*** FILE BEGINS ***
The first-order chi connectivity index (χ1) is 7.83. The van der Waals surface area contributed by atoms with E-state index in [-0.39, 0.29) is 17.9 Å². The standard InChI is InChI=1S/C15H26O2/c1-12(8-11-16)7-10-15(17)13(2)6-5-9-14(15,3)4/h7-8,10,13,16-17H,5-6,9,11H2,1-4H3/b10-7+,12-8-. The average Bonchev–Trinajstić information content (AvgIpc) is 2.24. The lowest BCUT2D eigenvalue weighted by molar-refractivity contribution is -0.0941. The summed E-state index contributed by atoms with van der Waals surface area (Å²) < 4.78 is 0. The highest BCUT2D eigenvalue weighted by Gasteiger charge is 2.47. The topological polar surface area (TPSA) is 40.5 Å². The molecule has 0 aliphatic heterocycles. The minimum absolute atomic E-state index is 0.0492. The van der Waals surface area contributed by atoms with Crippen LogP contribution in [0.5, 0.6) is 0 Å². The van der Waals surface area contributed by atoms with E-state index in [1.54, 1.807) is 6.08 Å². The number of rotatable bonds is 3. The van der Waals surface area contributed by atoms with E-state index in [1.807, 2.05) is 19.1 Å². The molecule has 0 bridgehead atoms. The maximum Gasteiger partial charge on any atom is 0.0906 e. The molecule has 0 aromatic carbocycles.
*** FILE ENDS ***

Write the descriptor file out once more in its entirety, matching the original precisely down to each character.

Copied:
The first-order chi connectivity index (χ1) is 7.83. The van der Waals surface area contributed by atoms with E-state index in [-0.39, 0.29) is 17.9 Å². The standard InChI is InChI=1S/C15H26O2/c1-12(8-11-16)7-10-15(17)13(2)6-5-9-14(15,3)4/h7-8,10,13,16-17H,5-6,9,11H2,1-4H3/b10-7+,12-8-. The average Bonchev–Trinajstić information content (AvgIpc) is 2.24. The lowest BCUT2D eigenvalue weighted by molar-refractivity contribution is -0.0941. The summed E-state index contributed by atoms with van der Waals surface area (Å²) < 4.78 is 0. The highest BCUT2D eigenvalue weighted by Gasteiger charge is 2.47. The topological polar surface area (TPSA) is 40.5 Å². The molecule has 0 aliphatic heterocycles. The minimum absolute atomic E-state index is 0.0492. The van der Waals surface area contributed by atoms with Crippen LogP contribution in [0.5, 0.6) is 0 Å². The van der Waals surface area contributed by atoms with E-state index in [1.54, 1.807) is 6.08 Å². The number of rotatable bonds is 3. The van der Waals surface area contributed by atoms with E-state index in [1.807, 2.05) is 19.1 Å². The molecule has 0 bridgehead atoms. The maximum Gasteiger partial charge on any atom is 0.0906 e. The molecule has 0 aromatic carbocycles.